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Cytology Reporting System for Lung Cancer from the Japan Lung Cancer Society and Japanese Society of Clinical Cytology: An Interobserver Reproducibility Study and Risk of Malignancy Evaluation on Cytology Specimens

Authors
  • Hiroshima, Kenzo
  • Yoshizawa, Akihiko
  • Takenaka, Akemi
  • Haba, Reiji
  • Kawahara, Kunimitsu
  • Minami, Yuko
  • Kakinuma, Hirokuni
  • Shibuki, Yasuo
  • Miyake, Shinji
  • Kajio, Kenta
  • Miyamoto, Kana
  • Nagatomo, Moe
  • Nishimura, Sanako
  • Mano, Masayuki
  • Matsubayashi, Jun
  • Motoi, Noriko
  • Nagao, Toshitaka
  • Nakatsuka, Shin-ichi
  • Yoshida, Tsutomu
  • Satoh, Yukitoshi
Type
Published Article
Journal
Acta Cytologica
Publisher
S. Karger AG
Publication Date
Mar 27, 2020
Volume
64
Issue
5
Pages
452–462
Identifiers
DOI: 10.1159/000506431
PMID: 32222718
Source
Karger
Keywords
License
Green
External links

Abstract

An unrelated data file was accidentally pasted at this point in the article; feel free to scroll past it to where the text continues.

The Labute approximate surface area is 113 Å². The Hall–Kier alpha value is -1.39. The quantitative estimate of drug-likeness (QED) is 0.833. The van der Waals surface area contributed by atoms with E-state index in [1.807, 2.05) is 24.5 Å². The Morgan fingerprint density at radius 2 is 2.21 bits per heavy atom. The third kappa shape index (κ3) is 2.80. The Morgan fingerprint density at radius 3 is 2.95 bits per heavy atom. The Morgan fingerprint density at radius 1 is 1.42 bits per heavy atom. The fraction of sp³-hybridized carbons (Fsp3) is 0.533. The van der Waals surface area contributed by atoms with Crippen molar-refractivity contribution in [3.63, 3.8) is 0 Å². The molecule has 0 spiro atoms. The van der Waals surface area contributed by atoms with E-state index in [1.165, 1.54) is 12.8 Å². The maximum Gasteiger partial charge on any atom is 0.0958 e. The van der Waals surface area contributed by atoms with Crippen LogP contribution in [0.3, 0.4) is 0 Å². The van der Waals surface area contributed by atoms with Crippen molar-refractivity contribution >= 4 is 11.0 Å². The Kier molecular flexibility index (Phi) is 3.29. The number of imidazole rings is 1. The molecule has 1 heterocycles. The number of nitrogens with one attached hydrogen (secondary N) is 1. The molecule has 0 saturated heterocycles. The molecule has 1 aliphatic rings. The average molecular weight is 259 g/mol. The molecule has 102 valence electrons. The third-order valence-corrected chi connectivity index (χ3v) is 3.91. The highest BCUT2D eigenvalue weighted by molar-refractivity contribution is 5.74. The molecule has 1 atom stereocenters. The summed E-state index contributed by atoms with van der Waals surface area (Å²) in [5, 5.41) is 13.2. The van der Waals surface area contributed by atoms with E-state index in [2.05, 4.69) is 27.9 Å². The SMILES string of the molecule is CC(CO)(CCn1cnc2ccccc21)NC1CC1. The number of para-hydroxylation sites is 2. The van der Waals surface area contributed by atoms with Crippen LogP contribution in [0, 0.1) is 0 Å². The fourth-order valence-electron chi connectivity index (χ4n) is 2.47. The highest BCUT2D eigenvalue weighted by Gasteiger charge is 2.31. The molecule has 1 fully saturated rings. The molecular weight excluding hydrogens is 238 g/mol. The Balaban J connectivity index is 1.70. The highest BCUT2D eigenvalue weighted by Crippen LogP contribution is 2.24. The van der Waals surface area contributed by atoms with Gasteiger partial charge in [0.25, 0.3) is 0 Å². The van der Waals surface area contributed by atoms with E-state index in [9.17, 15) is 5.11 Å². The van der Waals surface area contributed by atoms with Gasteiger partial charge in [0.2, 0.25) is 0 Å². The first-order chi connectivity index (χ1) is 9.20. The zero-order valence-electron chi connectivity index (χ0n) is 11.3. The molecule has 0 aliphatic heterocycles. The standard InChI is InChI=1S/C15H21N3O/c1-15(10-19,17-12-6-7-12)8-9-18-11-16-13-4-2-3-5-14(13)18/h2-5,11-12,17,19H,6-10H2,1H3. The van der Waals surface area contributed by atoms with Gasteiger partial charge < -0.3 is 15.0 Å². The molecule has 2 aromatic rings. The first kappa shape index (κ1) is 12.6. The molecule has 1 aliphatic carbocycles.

Introduction: The classification of lung carcinoma is based on small biopsies and/or cytology in 80% of patients with non-small cell carcinoma. However, there is no widely accepted classification system for respiratory cytology. The Japan Lung Cancer Society (JLCS) and Japanese Society of Clinical Cytology (JSCC) have proposed a new four-tiered cytology reporting system for lung carcinoma with the following categories: (1) “negative for malignancy,” (2) “atypical cells,” (3) “suspicious for malignancy,” and (4) “malignancy.” Objective: The aim of this work was to perform an interobserver reproducibility study to confirm the utility of the four-tiered reporting system on respiratory cytological samples. Methods: We analyzed 90 cytological samples obtained with bronchoscopy. Seven observers classified these cases into each category by reviewing one Papanicolaou-stained slide per case according to the three-, four-, and five-tiered reporting systems. Results: The interobserver agreement was fair in the three- (κ = 0.50), four- (κ = 0.45), and five-tiered (κ = 0.45) reporting systems. However, the four-tiered reporting system provided more precise information than the three-tiered reporting system in patient management. The risk of malignancy in the four-tiered reporting system was also stratified well: 19.3% for “negative for malignancy,” 45.6% for “atypical cells,” 74.7% for “suspicious for malignancy,” and 88.1% for “malignancy.” Conclusions: The reporting system proposed by the JLCS and JSCC was designed to enhance the communication between clinicians and pathologists and among different institutions. It is simple and applicable to cytological diagnosis of any respiratory diseases. We propose establishing an international classification for respiratory cytology, harmonizing the reporting systems proposed by different countries.

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